In the My Spilt Milk podcast, New Orleans trumpet player Glen David Andrews talks about live with and without drugs.

Photo of Glen David Andrews

Some interviews are easier than others. Glen David Andrews, for instance. Get him started and he'll take it from there. We talked for more than an hour before Christmas outside Cafe Rose Nicaud on Frenchmen Street, and all I needed to do was get out of the way and let him lay out his truth. I asked a few questions including some about the upcoming gig he was doing with Amanda Shaw, but I listened a lot more.

Our interview came after John Swenson and Keith Spera had both written stories on Andrews' return to performing after a three-month stint in rehab. Both stories are strong, but my one nagging doubt in both cases is that they took a recovering addict at his word - in this case, one who had proclaimed that he had cleaned up before. I don't want to diminish Andrews' recovery or Swenson or Spera's stories, but both stories had a tone of triumph over adversity that seemed like it should have been a little more provisional, with "for now" attached to a lot of sentences.

In our conversation, Andrews talks frankly about the sort of attention he has to pay to his efforts to stay sober. It has forced him to rearrange almost every aspect of his life. On the day we met, he rode his bike to Frenchmen from his sister's house in New Orleans East, and he planned to swing out to Gentilly before heading home.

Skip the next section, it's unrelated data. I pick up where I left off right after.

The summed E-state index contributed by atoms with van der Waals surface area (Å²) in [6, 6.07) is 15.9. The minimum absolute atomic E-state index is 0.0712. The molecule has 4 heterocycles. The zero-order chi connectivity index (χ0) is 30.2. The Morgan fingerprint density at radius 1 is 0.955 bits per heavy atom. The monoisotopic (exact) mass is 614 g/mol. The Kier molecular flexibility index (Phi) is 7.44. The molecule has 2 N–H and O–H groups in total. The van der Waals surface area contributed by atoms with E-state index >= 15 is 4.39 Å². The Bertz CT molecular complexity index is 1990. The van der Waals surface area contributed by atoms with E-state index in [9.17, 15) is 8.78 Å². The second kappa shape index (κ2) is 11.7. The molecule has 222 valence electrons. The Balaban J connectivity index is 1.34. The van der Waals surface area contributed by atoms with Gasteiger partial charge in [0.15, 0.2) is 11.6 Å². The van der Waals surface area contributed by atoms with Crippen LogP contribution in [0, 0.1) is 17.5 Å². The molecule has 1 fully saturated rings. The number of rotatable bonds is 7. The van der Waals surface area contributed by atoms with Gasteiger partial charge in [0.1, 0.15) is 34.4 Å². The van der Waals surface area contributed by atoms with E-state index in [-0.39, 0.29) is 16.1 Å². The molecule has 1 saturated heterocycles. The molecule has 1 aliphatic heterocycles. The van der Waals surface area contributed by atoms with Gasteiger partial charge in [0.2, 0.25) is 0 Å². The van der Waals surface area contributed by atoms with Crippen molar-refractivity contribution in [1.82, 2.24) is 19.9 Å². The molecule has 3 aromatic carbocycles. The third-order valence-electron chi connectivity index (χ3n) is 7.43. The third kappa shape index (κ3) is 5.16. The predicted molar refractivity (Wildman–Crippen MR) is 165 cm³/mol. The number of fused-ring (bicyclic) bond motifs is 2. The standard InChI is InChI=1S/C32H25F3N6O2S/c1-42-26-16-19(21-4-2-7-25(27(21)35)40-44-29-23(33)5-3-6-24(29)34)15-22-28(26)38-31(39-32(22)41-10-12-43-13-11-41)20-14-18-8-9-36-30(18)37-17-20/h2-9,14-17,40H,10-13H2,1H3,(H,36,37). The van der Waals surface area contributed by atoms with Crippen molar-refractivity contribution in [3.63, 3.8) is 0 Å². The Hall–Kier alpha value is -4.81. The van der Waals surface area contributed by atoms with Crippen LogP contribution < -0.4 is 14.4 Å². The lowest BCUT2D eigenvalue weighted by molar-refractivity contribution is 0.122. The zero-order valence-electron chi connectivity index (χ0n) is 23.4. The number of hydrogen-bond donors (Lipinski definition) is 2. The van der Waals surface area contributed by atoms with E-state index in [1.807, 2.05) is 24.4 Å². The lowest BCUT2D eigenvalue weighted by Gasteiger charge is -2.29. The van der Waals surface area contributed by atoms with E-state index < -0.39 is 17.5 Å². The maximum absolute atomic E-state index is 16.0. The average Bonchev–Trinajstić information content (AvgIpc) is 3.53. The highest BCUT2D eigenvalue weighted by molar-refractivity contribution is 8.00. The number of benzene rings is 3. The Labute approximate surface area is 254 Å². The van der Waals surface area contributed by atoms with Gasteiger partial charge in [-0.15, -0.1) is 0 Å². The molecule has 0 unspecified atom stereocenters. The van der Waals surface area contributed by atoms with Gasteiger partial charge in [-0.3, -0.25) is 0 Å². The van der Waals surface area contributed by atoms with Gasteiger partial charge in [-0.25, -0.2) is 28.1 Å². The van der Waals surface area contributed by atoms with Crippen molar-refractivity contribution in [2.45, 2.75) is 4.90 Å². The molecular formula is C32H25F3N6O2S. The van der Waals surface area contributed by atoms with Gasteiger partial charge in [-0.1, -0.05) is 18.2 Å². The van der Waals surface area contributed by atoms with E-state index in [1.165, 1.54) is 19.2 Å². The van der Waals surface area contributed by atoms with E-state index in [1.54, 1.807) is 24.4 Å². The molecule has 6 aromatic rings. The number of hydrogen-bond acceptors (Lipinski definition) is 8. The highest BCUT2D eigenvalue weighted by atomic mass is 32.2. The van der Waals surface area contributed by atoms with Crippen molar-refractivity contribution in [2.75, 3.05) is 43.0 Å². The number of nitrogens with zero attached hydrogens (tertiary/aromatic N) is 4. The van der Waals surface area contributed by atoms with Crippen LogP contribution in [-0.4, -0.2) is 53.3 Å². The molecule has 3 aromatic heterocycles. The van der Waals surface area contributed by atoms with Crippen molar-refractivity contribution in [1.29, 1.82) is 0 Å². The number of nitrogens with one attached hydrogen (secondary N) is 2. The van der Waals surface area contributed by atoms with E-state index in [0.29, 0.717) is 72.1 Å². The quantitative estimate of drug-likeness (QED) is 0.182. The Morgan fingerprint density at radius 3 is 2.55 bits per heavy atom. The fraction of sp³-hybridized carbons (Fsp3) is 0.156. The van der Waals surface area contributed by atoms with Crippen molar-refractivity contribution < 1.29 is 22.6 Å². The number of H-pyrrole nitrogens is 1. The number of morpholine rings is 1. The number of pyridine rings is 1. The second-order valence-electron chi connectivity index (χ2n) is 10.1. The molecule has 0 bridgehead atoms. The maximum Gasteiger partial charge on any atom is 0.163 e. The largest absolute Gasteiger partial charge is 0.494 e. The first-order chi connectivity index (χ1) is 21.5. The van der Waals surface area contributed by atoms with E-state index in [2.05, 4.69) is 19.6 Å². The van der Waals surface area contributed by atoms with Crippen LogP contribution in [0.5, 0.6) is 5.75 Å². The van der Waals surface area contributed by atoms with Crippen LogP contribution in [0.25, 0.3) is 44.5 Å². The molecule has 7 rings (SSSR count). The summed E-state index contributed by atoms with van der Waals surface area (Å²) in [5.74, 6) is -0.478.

Getting sober has affected his approach to making music, but it hasn't changed Andrews' core intensity or impulsiveness. When I mentioned that I had met his sober coach - The Del Fuegos' Woody Geissman - when he played drums for a great band from Kansas called The Embarrassment more than 30 years ago, Andrews immediately called Geissman's voicemail and handed me the phone. 

In today's interview, there are more edits than I like. They happen for a number of reasons - in one case, he mentions people in ways they might not want to be mentioned, and in another, Clarke Peters from Treme stops to talk on his way into and out of the coffee shop. 

Andrews has always been a lightning rod. When we ran an interview with him in Backtalk at OffBeat in 2008, it inspired some really hostile commentary on Facebook that seemed to be more about him in general than anything he said. Sitting with him on Frenchmen Street was a reminder that he is also beloved. Not only did Peters stop to talk, but you'll hear on the tape many well-wishers, and others simply waved as they rode by.